A trilateral Greece-Cyprus-Israel summit will take place in Beersheba on December 20 where host Israel’s Prime Minister Benjamin Netanyahu, his Greek counterpart Alexis Tsipras, and Cyprus President Nicos Anastasiades are expected to boost cooperation between the three Mediterranean countries, especially energy.
The three leaders are also expected to reconfirm their commitment to the EastMed gas pipeline, which is expected to transport gas from the newly discovered fields in the East Mediterranean region to Greece and onto Europe. “I am sure that the summit will reconfirm commitment to the project, but signature of an inter-governmental agreement to take it forward will be delayed until early 2019,” Natural Hydrocarbons Company CEO Charles Ellinas told New Europe on December 14. “This of course will not make the project any more viable commercially, but should move it into the next stage,” he said, adding that in his view, this is still a political project in need of commercial interest and participation, but cost make it highly challenging.
Meanwhile, US energy giant ExxonMobil’s drilling operations in Block 10 in Cyprus’s Exclusive Economic Zone (EEZ), where the Stena IceMAX drillship is stationed, has started drilling despite Turkey’s warnings. “ExxonMobil’s drilling is progressing well, as planned, without any problems encountered so far and despite Turkey’s warnings I do not expect that there will be any interference,” Ellinas said.
The trilateral Greece-Cyprus-Israel summit will re-confirm support to Cyprus and its right to develop the hydrocarbon resources in its EEZ and call on Turkey to refrain from any interference, Ellinas said.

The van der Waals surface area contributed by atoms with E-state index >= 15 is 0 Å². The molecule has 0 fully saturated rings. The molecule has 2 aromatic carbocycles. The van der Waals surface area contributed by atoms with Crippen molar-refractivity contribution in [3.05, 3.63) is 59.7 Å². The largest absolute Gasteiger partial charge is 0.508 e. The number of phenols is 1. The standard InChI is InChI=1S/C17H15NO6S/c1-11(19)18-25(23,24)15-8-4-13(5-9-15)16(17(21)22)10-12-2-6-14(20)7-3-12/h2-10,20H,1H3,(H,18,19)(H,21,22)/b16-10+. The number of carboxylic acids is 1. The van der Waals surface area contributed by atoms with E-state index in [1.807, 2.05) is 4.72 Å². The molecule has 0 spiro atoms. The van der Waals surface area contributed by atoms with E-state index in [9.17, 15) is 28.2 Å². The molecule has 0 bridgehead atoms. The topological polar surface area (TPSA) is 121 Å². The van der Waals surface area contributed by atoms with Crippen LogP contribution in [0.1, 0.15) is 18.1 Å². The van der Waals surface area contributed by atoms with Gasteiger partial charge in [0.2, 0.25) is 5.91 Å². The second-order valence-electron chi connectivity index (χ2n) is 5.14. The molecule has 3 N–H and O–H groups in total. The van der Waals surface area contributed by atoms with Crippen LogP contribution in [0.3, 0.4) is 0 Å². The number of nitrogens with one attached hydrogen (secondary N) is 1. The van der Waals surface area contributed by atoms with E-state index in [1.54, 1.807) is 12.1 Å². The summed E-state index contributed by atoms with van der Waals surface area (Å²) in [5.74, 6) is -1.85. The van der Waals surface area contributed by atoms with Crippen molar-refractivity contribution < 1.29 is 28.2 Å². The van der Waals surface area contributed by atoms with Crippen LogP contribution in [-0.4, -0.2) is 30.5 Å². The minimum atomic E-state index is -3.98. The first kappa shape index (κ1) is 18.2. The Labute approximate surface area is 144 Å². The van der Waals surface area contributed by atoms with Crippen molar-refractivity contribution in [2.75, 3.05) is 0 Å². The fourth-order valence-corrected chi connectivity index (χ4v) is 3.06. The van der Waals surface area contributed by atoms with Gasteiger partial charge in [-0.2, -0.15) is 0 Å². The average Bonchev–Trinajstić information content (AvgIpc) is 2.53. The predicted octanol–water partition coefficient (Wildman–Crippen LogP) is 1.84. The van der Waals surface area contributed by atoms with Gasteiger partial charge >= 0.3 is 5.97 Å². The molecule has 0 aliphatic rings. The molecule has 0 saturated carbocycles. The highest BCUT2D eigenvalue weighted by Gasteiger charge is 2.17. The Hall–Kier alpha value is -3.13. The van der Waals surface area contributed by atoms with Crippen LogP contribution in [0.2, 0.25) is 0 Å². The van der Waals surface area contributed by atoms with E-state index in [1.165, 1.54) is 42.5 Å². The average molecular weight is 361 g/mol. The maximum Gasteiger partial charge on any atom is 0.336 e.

US Assistant Secretary for Energy Resources Frank Fannon, at a conference call with reporters on December 11, highlighted the importance of East Med for EU energy security, noting, “We’re seeing new and sizeable finds in locations which didn’t exist as gas supply just ten years ago,” he said. “In the Eastern Mediterranean where I was a few weeks prior, significant new volumes and integration in the region are allowing for new gas supplies to find their way on world markets and potentially certainly to Europe,” Fannon said.
Ellinas reminded that the US Assistant Secretary for Energy Resources also visited the region recently and confirmed US support to the development of hydrocarbons in Cyprus EEZ for the equitable benefit of its people, both Greek and Turkish Cypriots. “Should ExxonMobil be successful with, hopefully, a significant discovery in Block 10, I expect that this would attract more US and EU interest,” Ellinas said, stressing that with attempts being made by the United Nations to get the negotiations for the Cyprus problem resumed, any active interest by the US and the EU can only help.
Meanwhile, the first 150.000 m3 liquefied natural gas (LNG) spot cargo from the United States will be unloaded in DESFA’s new tank at Revithoussa terminal in Greece on December 29, following the deal between DEPA and Cheniere.
Asked if there will be an increased role of LNG in the region, especially after the Interconnector Greece Bulgaria (IGB) is constructed, Ellinas said that given the great limitations, not the least cost, of long-distance subsea pipelines, LNG offers the best way to develop the region’s gas, opening access to global markets, particularly to Asia where future gas demand growth is going to be.
“With regards to Greece and southeast Europe, LNG has a role to play but rather limited.” Ellinas said access to cheaper pipeline gas, including the Trans Adriatic Pipeline (TAP) and Russia’s Turkish Stream or TurkStream, in his view, would continue providing the bulk of the region’s gas needs.
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